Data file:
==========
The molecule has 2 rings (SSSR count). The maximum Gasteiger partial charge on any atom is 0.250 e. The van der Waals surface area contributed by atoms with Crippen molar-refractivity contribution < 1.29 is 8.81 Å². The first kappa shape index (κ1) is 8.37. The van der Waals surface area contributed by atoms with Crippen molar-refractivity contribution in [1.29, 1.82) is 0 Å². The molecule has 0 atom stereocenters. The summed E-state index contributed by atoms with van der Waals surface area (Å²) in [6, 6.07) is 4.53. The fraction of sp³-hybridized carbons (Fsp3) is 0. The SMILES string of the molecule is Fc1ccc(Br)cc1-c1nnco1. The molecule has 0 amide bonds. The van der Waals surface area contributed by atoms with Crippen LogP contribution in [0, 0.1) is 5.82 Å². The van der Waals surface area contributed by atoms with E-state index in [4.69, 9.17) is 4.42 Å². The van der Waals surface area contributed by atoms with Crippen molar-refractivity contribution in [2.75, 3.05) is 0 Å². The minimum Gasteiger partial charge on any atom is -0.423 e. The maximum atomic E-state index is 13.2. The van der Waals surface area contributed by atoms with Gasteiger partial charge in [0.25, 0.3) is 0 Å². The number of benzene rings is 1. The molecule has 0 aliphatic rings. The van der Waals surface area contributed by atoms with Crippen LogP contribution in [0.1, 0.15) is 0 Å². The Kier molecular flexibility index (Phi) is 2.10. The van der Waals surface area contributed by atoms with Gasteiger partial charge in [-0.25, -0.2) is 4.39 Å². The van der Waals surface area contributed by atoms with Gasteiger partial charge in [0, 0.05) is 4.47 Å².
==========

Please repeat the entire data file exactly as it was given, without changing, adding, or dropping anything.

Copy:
The molecule has 2 rings (SSSR count). The maximum Gasteiger partial charge on any atom is 0.250 e. The van der Waals surface area contributed by atoms with Crippen molar-refractivity contribution < 1.29 is 8.81 Å². The first kappa shape index (κ1) is 8.37. The van der Waals surface area contributed by atoms with Crippen molar-refractivity contribution in [1.29, 1.82) is 0 Å². The molecule has 0 atom stereocenters. The summed E-state index contributed by atoms with van der Waals surface area (Å²) in [6, 6.07) is 4.53. The fraction of sp³-hybridized carbons (Fsp3) is 0. The SMILES string of the molecule is Fc1ccc(Br)cc1-c1nnco1. The molecule has 0 amide bonds. The van der Waals surface area contributed by atoms with Crippen LogP contribution in [0, 0.1) is 5.82 Å². The van der Waals surface area contributed by atoms with E-state index in [4.69, 9.17) is 4.42 Å². The van der Waals surface area contributed by atoms with Crippen molar-refractivity contribution in [2.75, 3.05) is 0 Å². The minimum Gasteiger partial charge on any atom is -0.423 e. The maximum atomic E-state index is 13.2. The van der Waals surface area contributed by atoms with Gasteiger partial charge in [0.25, 0.3) is 0 Å². The number of benzene rings is 1. The molecule has 0 aliphatic rings. The van der Waals surface area contributed by atoms with Crippen LogP contribution in [0.1, 0.15) is 0 Å². The Kier molecular flexibility index (Phi) is 2.10. The van der Waals surface area contributed by atoms with Gasteiger partial charge in [-0.25, -0.2) is 4.39 Å². The van der Waals surface area contributed by atoms with Gasteiger partial charge in [0, 0.05) is 4.47 Å².